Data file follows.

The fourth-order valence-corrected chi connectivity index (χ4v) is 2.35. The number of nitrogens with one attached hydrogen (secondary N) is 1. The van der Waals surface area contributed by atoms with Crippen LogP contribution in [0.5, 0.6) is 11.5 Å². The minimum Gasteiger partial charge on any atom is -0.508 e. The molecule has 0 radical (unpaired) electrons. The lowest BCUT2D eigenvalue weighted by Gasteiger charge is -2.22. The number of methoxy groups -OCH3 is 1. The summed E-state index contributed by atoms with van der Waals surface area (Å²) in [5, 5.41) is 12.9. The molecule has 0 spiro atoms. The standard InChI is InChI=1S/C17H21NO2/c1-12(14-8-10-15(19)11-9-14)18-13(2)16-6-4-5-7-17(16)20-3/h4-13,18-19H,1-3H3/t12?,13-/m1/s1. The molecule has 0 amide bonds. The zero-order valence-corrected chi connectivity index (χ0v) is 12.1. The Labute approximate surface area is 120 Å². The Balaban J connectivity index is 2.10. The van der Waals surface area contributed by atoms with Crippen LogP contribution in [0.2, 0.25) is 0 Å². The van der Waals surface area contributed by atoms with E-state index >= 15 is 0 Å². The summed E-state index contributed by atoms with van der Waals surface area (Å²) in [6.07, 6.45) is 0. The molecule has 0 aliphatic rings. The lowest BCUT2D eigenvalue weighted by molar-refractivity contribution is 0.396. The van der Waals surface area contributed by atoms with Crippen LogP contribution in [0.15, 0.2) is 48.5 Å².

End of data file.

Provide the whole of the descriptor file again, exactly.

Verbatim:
The fourth-order valence-corrected chi connectivity index (χ4v) is 2.35. The number of nitrogens with one attached hydrogen (secondary N) is 1. The van der Waals surface area contributed by atoms with Crippen LogP contribution in [0.5, 0.6) is 11.5 Å². The minimum Gasteiger partial charge on any atom is -0.508 e. The molecule has 0 radical (unpaired) electrons. The lowest BCUT2D eigenvalue weighted by Gasteiger charge is -2.22. The number of methoxy groups -OCH3 is 1. The summed E-state index contributed by atoms with van der Waals surface area (Å²) in [5, 5.41) is 12.9. The molecule has 0 spiro atoms. The standard InChI is InChI=1S/C17H21NO2/c1-12(14-8-10-15(19)11-9-14)18-13(2)16-6-4-5-7-17(16)20-3/h4-13,18-19H,1-3H3/t12?,13-/m1/s1. The molecule has 0 amide bonds. The zero-order valence-corrected chi connectivity index (χ0v) is 12.1. The Labute approximate surface area is 120 Å². The Balaban J connectivity index is 2.10. The van der Waals surface area contributed by atoms with Crippen LogP contribution in [0.2, 0.25) is 0 Å². The van der Waals surface area contributed by atoms with E-state index >= 15 is 0 Å². The summed E-state index contributed by atoms with van der Waals surface area (Å²) in [6.07, 6.45) is 0. The molecule has 0 aliphatic rings. The lowest BCUT2D eigenvalue weighted by molar-refractivity contribution is 0.396. The van der Waals surface area contributed by atoms with Crippen LogP contribution in [0.15, 0.2) is 48.5 Å².